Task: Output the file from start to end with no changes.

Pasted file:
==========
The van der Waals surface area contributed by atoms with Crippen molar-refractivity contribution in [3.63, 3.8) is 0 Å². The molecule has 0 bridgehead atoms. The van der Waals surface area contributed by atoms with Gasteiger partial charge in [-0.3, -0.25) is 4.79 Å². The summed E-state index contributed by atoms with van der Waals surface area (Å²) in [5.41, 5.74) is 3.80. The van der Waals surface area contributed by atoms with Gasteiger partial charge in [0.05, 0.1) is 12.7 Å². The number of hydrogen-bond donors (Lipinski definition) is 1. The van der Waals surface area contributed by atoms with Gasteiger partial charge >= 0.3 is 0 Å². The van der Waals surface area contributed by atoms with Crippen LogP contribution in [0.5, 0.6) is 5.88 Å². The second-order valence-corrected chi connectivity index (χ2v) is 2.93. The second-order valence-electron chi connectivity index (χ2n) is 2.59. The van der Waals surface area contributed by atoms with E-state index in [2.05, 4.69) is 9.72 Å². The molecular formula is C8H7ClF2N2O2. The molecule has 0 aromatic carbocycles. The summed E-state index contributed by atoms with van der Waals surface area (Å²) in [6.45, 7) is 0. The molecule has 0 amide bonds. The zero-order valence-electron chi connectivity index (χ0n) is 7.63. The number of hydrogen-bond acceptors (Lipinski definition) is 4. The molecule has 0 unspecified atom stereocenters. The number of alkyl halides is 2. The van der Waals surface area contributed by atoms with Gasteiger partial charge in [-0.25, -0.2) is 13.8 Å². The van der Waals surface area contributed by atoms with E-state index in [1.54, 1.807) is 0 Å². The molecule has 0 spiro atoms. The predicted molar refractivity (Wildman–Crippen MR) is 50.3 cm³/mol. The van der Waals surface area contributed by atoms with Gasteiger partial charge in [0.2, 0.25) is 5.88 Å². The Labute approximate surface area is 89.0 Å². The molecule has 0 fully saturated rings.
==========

The van der Waals surface area contributed by atoms with Crippen molar-refractivity contribution in [3.63, 3.8) is 0 Å². The molecule has 0 bridgehead atoms. The van der Waals surface area contributed by atoms with Gasteiger partial charge in [-0.3, -0.25) is 4.79 Å². The summed E-state index contributed by atoms with van der Waals surface area (Å²) in [5.41, 5.74) is 3.80. The van der Waals surface area contributed by atoms with Gasteiger partial charge in [0.05, 0.1) is 12.7 Å². The number of hydrogen-bond donors (Lipinski definition) is 1. The van der Waals surface area contributed by atoms with Gasteiger partial charge >= 0.3 is 0 Å². The van der Waals surface area contributed by atoms with Crippen LogP contribution in [0.5, 0.6) is 5.88 Å². The second-order valence-corrected chi connectivity index (χ2v) is 2.93. The second-order valence-electron chi connectivity index (χ2n) is 2.59. The van der Waals surface area contributed by atoms with E-state index in [2.05, 4.69) is 9.72 Å². The molecular formula is C8H7ClF2N2O2. The molecule has 0 aromatic carbocycles. The summed E-state index contributed by atoms with van der Waals surface area (Å²) in [6.45, 7) is 0. The molecule has 0 amide bonds. The zero-order valence-electron chi connectivity index (χ0n) is 7.63. The number of hydrogen-bond acceptors (Lipinski definition) is 4. The molecule has 0 unspecified atom stereocenters. The number of alkyl halides is 2. The van der Waals surface area contributed by atoms with Gasteiger partial charge in [-0.25, -0.2) is 13.8 Å². The van der Waals surface area contributed by atoms with E-state index in [1.54, 1.807) is 0 Å². The molecule has 0 spiro atoms. The predicted molar refractivity (Wildman–Crippen MR) is 50.3 cm³/mol. The van der Waals surface area contributed by atoms with Gasteiger partial charge in [0.2, 0.25) is 5.88 Å². The Labute approximate surface area is 89.0 Å². The molecule has 0 fully saturated rings.